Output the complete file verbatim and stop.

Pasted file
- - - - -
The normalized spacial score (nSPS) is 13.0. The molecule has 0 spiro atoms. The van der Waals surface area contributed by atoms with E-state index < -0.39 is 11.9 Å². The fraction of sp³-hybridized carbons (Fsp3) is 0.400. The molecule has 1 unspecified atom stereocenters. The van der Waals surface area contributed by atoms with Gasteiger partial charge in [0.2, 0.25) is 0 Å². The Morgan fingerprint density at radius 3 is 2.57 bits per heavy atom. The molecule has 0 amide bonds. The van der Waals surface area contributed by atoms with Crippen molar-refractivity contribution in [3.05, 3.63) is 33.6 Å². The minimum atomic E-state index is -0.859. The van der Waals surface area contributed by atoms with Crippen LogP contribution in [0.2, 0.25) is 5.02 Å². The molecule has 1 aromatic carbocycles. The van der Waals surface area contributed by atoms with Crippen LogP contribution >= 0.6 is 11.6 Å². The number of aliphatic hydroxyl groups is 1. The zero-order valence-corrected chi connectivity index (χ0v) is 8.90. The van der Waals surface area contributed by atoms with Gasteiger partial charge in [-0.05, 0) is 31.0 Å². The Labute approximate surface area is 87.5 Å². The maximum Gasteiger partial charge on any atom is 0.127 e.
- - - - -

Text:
The normalized spacial score (nSPS) is 13.0. The molecule has 0 spiro atoms. The van der Waals surface area contributed by atoms with E-state index < -0.39 is 11.9 Å². The fraction of sp³-hybridized carbons (Fsp3) is 0.400. The molecule has 1 unspecified atom stereocenters. The van der Waals surface area contributed by atoms with Gasteiger partial charge in [0.2, 0.25) is 0 Å². The Morgan fingerprint density at radius 3 is 2.57 bits per heavy atom. The molecule has 0 amide bonds. The van der Waals surface area contributed by atoms with Crippen molar-refractivity contribution in [3.05, 3.63) is 33.6 Å². The minimum atomic E-state index is -0.859. The van der Waals surface area contributed by atoms with Crippen LogP contribution in [0.2, 0.25) is 5.02 Å². The molecule has 1 aromatic carbocycles. The van der Waals surface area contributed by atoms with Crippen LogP contribution >= 0.6 is 11.6 Å². The number of aliphatic hydroxyl groups is 1. The zero-order valence-corrected chi connectivity index (χ0v) is 8.90. The van der Waals surface area contributed by atoms with Gasteiger partial charge in [-0.05, 0) is 31.0 Å². The Labute approximate surface area is 87.5 Å². The maximum Gasteiger partial charge on any atom is 0.127 e.